Wednesday, April 26, 2006

The Last Puritan

Andrea Weisberger said...

“The upshot of all this is that if there is suffering in the world which is extra -- something which is not accounted for by appeals to free will, or some other type of excuse, then there is unnecessary suffering.

If there is unnecessary suffering in the world -- suffering for which there is no good reason, or any reason, then either god is not all powerful (else this suffering would be eradicated) or god is not all good (since a good god would want to eradicate that to which it is in opposition).

This, in a nutshell, is the problem of evil.”

Andrea is in a bind. She is attempting to disprove the existence of God by invoking the problem of evil.

The problem of evil comes in two basic forms: moral and natural evil.

The difficulty with invoking the moral version is that there are some well-lubricated countermoves to that appeal: the freewill defense, a soul-making theodicy, Leibniz on the best possible world, or a supralapsarian rationale.

In addition, the theodicist can always claim that since it’s sinners who suffer, their suffering is not unjust, but rather, poetic justice. They suffer for their sins.

If an atheist can switch to natural evil, that will undercut a number of theodicies adapted to the moral version.

But there are problems with that move as well. On the face of it, natural evils are not intrinsically evil. Either they’re intrinsically good, or else they’re neutral.

Water is necessary for life, but too much water or too little water is destructive to life. Fire can warm, but fire can burn.

Pain is unpleasant, but an organism insensible to pain is at great risk of injury.

Natural disasters are only disastrous in relation to the incidental organisms that happen to be in the wrong place at the wrong time.

Yet natural disasters are not surd events. They result from the conjunction of certain natural forces. And they are often beneficial to the ecosystem. The immediate damage is offset by a long-range or large-scale improvement over the preexisting conditions.

So natural evils are not gratuitous evils. Rather, they serve an obvious function in a physical universe.

What Andrea gives us is a synthesis or hybrid by piggybacking natural evil onto moral evil.

Her showcase is animal cruelty, viz., the hunting and consumption of wild horses.

Horses are innocent, involuntary victims of human caprice and cruelty.

If the argument succeeds, it will capitalize on the merits of both the moral and the natural versions of the problem of evil without their attendant difficulties.

If it fails, it will inherit the liabilities of both versions without their compensatory gains.

As I pointed out in my previous critique, Andrea’s argument is burdened by too many unpaid intellectual bills.

Her case hinges on many unspoken assumptions for which she offers no supporting argument.

We will not extend her a line of credit until she begins to pay some of her intellectual debts.

Moving on:

“Anyone who is in doubt as to whether ‘suffering is a bad thing’ ... well maybe they are a masochist or a sadist -- someone who takes pleasure in the pain of others or themselves perhaps.

In general, for the vast majority of sentient creatures, suffering is most certainly a bad thing.

Is that not self-evident?”

In some ways, this goes to the nub of the problem.

i) Is it self-evident that suffering is a bad thing?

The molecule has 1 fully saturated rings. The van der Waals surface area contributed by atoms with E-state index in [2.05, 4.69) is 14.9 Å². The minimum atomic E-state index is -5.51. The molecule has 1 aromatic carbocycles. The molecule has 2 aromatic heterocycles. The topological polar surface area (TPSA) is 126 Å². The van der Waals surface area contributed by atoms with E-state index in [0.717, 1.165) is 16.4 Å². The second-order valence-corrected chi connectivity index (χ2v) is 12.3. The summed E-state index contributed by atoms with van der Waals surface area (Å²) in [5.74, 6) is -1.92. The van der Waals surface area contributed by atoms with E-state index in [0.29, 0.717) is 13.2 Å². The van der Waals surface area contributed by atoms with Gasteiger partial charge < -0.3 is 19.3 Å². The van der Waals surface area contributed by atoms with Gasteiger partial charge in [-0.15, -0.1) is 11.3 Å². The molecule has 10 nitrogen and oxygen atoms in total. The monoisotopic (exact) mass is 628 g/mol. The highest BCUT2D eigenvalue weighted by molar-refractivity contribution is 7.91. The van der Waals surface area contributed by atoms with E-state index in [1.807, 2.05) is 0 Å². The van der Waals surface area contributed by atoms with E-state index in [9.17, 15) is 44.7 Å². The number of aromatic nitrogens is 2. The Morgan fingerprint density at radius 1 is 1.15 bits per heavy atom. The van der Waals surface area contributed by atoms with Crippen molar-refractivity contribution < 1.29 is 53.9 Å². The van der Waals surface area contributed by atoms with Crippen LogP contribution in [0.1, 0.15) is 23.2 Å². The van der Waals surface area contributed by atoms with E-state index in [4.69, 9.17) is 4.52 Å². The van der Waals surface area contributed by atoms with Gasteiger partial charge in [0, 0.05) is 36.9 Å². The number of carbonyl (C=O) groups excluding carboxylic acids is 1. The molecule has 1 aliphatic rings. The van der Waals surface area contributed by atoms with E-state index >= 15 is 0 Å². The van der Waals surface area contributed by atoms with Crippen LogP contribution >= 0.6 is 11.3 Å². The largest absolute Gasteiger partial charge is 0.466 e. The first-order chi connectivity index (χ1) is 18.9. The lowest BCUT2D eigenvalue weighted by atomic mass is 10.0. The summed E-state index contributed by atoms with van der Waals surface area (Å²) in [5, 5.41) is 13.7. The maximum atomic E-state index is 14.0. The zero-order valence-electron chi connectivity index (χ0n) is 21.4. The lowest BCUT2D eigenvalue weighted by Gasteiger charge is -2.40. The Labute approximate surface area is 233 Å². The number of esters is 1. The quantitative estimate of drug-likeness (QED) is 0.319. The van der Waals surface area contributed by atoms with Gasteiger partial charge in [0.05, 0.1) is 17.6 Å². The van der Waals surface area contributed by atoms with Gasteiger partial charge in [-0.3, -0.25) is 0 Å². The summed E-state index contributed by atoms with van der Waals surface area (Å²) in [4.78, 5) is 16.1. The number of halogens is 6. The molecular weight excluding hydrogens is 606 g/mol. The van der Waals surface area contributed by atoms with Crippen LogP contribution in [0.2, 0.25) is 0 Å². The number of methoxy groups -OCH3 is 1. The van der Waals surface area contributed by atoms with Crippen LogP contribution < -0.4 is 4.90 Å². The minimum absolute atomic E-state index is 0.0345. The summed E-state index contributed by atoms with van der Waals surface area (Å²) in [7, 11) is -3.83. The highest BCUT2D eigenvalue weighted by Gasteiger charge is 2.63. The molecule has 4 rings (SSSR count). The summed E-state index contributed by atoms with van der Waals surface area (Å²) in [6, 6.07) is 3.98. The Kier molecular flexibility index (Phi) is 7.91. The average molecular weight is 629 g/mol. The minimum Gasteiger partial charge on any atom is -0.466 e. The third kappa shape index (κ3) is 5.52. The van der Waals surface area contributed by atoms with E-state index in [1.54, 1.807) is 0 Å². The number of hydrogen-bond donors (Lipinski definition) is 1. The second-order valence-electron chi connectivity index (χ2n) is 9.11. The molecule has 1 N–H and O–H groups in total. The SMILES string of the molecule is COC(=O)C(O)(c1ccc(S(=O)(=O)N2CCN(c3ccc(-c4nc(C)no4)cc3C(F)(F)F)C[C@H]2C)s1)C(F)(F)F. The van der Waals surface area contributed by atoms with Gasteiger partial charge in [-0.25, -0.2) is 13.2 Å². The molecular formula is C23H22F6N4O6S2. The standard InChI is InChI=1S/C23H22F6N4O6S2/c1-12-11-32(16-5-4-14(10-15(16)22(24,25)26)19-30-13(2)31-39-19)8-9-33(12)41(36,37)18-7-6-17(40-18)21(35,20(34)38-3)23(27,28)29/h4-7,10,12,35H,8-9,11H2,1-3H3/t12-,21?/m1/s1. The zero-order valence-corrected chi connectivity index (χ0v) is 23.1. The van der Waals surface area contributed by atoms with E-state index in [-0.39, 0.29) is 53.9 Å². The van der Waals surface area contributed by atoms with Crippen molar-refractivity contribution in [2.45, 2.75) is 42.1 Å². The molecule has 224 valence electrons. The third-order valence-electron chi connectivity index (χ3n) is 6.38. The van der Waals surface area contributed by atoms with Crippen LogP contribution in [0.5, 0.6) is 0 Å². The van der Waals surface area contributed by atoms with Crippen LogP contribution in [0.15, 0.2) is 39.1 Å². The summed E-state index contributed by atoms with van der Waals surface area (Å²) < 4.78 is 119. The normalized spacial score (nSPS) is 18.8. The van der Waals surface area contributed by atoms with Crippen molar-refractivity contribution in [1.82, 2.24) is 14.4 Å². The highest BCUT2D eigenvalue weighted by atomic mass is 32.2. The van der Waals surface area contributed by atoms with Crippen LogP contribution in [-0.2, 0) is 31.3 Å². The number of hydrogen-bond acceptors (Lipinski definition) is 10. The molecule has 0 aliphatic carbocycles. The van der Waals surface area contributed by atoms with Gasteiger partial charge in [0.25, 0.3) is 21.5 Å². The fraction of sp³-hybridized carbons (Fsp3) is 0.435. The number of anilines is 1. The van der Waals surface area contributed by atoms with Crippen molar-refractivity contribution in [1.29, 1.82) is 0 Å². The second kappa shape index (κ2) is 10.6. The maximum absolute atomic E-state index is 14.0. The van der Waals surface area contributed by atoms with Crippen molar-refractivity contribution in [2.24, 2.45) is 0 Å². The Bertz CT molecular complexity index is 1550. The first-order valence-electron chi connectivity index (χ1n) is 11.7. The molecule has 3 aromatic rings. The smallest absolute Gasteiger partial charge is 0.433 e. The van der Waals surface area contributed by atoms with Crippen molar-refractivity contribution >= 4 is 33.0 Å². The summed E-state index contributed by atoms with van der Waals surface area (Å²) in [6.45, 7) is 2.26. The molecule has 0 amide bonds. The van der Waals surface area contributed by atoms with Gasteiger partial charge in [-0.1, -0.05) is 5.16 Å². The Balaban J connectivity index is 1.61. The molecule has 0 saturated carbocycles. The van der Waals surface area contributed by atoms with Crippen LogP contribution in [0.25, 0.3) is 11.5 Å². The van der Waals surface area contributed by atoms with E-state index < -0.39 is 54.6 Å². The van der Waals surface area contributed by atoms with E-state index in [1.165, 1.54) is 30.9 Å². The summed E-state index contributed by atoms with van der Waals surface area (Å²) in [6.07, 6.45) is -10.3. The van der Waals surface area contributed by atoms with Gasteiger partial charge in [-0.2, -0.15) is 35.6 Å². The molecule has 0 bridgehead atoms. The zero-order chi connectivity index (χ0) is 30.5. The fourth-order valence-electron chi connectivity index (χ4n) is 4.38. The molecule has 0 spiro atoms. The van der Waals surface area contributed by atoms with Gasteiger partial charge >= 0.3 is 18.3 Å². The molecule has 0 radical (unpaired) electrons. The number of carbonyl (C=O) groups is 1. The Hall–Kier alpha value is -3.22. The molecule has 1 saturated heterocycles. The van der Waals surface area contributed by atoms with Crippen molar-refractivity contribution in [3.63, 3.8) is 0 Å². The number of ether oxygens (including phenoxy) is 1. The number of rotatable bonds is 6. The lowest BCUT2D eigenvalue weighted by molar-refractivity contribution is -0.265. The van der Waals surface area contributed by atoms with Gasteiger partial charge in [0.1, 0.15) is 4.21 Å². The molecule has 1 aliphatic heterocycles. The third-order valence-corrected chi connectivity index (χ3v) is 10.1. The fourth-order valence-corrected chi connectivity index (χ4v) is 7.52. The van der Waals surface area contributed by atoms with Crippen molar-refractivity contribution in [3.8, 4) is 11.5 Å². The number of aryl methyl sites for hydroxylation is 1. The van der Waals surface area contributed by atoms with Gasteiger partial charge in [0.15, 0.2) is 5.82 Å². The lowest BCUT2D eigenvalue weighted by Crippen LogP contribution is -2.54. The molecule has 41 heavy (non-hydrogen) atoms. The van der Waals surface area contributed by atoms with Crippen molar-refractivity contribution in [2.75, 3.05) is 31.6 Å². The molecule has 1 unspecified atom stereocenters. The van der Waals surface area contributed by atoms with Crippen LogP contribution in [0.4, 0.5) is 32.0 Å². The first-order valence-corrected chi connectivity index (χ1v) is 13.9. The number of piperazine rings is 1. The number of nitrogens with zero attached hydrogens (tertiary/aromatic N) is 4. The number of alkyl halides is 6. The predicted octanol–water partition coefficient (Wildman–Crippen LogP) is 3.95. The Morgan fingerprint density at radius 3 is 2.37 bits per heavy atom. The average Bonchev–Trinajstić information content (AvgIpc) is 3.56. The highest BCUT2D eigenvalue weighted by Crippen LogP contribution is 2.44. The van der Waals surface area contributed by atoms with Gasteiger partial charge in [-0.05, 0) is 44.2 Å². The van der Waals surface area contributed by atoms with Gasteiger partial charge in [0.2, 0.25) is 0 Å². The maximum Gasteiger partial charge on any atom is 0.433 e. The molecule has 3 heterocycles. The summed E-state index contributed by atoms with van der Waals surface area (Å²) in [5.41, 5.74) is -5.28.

Is it evil that I burn my fingers on a hot stove?

Or would it be evil if I were insensible to pain, so that I kept my hand on the hot stove until the damage done was irreparable?

ii) Self-evident relative to what? Andrea’s rhetorical question enjoys a good deal of intuitive appeal.

The problem, though, is whether her moral intuition makes any sense given her secular outlook on life.

Due to natural revelation and common grace, Andrea retains a remnant of common decency.

But is suffering self-evidently evil from the viewpoint of atheism?

iii) One of the funny things about unbelievers is that even though they deny the doctrine of the Fall, they act as if they were living in a fallen world.

Now, from Andrea’s perspective, the sensible world is the only world there is. There is nothing else to compare it to. It just is.

So why is she so bothered by the fate of wild horses? Either they’re killed by human hunters or natural predators. Is it better to die in the wild? Is it so much better to be eaten alive by a wolf pack?

Why does she act as if there’s something wrong with the world? As if things are not the way they are supposed to be?

How is she in any position to compare the real with the ideal? If this world is all there is, then what supplies the ideal frame of reference by which she disapproves of what she sees?

iv) Aren’t human beings just what natural selection made us to be? Aren’t we killer apes by nature? Blame it on our smart genes.

How did Andrea and others like her ever get to be so emotionally maladjusted to the world they live in?

What makes them think that something is not quite right with the world? Why do they find themselves alienated from the only world there is?

For someone who presumably believes in evolutionary adaptation, Andrea is remarkably ill-adapted to her own environment.

Unbelievers so often act as if this world were paradise lost, and it’s their sacred duty to redeem it and restore it to its Edenic perfection.

Andrea is a secular postmillennialist—like the dutiful characters parodied in Santayana’s The Last Puritan.

Or as Hepburn said to Bogart, "Nature, Mr. Allnut, is what we are put into this world to rise above."

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